When voluntary sorting takes place, the parties seek commonalities. That’s a form of discrimination that may be quite healthy and not racist in any way. On the other hand, accepting diversity implies respect for other cultures and subcultures. Voluntary sorting allows those cultures to function, but it does not necessarily imply exclusion of others who might be curious and wish to learn and take part in a culture’s traditions, or who might even wish to become a part of a different community.
The insistence that racism is widespread is often an expression of support for compelled remedies or paying reparations of some kind to alleged victims. In a free society, the kind of voluntary sorting discussed above will always be a reality; any attempt to prevent it would require extreme coercion. Reparations for historical injustices, legal or economic, raise ethical questions about the treatment of those who must bear the costs. They also carry high administrative costs and tend to breed resentment and division. There are well-known downsides to quotas in hiring and in school admissions. Not only do quotas lead to reverse discrimination, they also can place the intended beneficiaries into situations of vulnerability to failure.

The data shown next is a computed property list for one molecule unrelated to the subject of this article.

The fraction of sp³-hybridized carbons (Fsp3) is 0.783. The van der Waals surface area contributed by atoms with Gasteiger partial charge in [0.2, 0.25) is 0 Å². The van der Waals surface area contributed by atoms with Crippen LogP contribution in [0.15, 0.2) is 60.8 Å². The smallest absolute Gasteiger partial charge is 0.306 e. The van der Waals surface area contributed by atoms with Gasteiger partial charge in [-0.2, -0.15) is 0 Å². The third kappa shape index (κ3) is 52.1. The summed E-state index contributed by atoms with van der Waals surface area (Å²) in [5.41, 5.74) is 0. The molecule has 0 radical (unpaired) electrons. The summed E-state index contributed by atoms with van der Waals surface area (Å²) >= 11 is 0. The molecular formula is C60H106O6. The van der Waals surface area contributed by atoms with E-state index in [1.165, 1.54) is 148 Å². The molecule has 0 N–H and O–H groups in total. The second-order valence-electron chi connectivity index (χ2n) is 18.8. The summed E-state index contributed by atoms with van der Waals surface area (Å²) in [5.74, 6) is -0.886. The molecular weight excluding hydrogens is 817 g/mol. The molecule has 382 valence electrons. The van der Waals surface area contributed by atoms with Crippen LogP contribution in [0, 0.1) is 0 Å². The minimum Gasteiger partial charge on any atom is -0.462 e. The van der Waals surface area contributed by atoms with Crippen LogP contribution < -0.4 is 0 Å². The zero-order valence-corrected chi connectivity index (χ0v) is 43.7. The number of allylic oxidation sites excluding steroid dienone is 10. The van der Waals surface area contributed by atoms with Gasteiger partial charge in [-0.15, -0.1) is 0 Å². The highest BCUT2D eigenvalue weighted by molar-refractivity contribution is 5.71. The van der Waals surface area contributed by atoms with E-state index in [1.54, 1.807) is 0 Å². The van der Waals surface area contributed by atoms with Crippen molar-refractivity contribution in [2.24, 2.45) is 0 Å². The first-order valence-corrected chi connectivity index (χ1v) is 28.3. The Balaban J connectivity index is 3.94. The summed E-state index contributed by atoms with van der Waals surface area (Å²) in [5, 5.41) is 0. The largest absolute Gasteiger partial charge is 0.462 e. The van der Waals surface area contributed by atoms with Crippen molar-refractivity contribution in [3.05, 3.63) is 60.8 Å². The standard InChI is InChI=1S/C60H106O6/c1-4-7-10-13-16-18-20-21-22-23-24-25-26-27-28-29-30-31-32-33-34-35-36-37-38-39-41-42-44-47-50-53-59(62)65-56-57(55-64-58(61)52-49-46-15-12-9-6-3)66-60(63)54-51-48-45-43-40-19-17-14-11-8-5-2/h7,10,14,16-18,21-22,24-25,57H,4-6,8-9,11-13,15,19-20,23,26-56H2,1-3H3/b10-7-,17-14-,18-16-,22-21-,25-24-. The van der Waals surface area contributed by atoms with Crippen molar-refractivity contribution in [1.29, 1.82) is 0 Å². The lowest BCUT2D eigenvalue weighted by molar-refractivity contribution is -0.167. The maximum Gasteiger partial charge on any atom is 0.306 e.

Markets Are Not Racist
Then there is the allegation that private markets are a source of “systemic racism”, having “disparate impacts” on certain minorities. However, it should be noted that the market mechanism tends to penalize racism. A consumer who chooses to avoid sellers of a different race will tend to pay a higher price for the privilege. An employer with a “taste for discrimination” must choose from a smaller labor pool and may lose the opportunity to hire the best talent. In other words, racists must pay for their preference. They also forego the creative benefits that diverse organizations tend to enjoy.